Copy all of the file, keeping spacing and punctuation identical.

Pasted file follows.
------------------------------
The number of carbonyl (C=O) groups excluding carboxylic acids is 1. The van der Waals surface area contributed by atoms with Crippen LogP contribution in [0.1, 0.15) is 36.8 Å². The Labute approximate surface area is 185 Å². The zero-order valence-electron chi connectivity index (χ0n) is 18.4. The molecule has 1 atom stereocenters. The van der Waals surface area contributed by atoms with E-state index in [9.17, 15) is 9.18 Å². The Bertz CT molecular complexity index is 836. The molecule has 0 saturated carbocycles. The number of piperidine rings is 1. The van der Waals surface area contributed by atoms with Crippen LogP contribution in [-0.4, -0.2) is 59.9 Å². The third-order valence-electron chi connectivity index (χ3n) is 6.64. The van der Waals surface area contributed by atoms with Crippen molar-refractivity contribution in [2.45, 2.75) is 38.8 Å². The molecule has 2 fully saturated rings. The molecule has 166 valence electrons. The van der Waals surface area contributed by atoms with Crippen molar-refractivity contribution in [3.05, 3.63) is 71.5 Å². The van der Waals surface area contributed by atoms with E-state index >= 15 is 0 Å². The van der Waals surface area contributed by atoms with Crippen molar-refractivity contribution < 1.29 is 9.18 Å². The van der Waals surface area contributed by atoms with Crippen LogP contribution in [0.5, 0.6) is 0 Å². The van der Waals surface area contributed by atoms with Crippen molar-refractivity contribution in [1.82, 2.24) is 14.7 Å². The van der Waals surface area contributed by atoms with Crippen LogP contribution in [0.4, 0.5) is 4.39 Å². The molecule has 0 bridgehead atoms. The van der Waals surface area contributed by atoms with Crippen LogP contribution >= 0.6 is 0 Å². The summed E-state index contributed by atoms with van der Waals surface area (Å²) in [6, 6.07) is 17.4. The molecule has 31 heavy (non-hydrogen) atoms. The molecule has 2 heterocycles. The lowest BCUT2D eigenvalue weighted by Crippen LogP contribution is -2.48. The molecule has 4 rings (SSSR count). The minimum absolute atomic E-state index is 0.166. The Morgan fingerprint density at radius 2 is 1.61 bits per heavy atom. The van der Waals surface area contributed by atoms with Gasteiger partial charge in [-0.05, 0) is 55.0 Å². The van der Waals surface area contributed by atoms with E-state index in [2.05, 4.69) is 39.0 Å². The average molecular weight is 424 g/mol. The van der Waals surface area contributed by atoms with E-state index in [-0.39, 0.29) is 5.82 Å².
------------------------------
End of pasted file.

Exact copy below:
The number of carbonyl (C=O) groups excluding carboxylic acids is 1. The van der Waals surface area contributed by atoms with Crippen LogP contribution in [0.1, 0.15) is 36.8 Å². The Labute approximate surface area is 185 Å². The zero-order valence-electron chi connectivity index (χ0n) is 18.4. The molecule has 1 atom stereocenters. The van der Waals surface area contributed by atoms with E-state index in [9.17, 15) is 9.18 Å². The Bertz CT molecular complexity index is 836. The molecule has 0 saturated carbocycles. The number of piperidine rings is 1. The van der Waals surface area contributed by atoms with Crippen LogP contribution in [-0.4, -0.2) is 59.9 Å². The third-order valence-electron chi connectivity index (χ3n) is 6.64. The van der Waals surface area contributed by atoms with Crippen molar-refractivity contribution in [2.45, 2.75) is 38.8 Å². The molecule has 2 fully saturated rings. The molecule has 166 valence electrons. The van der Waals surface area contributed by atoms with Crippen molar-refractivity contribution in [3.05, 3.63) is 71.5 Å². The van der Waals surface area contributed by atoms with E-state index >= 15 is 0 Å². The van der Waals surface area contributed by atoms with Crippen molar-refractivity contribution < 1.29 is 9.18 Å². The van der Waals surface area contributed by atoms with Crippen LogP contribution in [0.5, 0.6) is 0 Å². The van der Waals surface area contributed by atoms with Crippen molar-refractivity contribution in [1.82, 2.24) is 14.7 Å². The van der Waals surface area contributed by atoms with Crippen LogP contribution in [0.4, 0.5) is 4.39 Å². The molecule has 0 bridgehead atoms. The van der Waals surface area contributed by atoms with Crippen LogP contribution >= 0.6 is 0 Å². The summed E-state index contributed by atoms with van der Waals surface area (Å²) in [6, 6.07) is 17.4. The molecule has 31 heavy (non-hydrogen) atoms. The molecule has 2 heterocycles. The lowest BCUT2D eigenvalue weighted by Crippen LogP contribution is -2.48. The molecule has 4 rings (SSSR count). The minimum absolute atomic E-state index is 0.166. The Morgan fingerprint density at radius 2 is 1.61 bits per heavy atom. The van der Waals surface area contributed by atoms with Gasteiger partial charge in [-0.05, 0) is 55.0 Å². The van der Waals surface area contributed by atoms with E-state index in [2.05, 4.69) is 39.0 Å². The average molecular weight is 424 g/mol. The van der Waals surface area contributed by atoms with E-state index in [-0.39, 0.29) is 5.82 Å².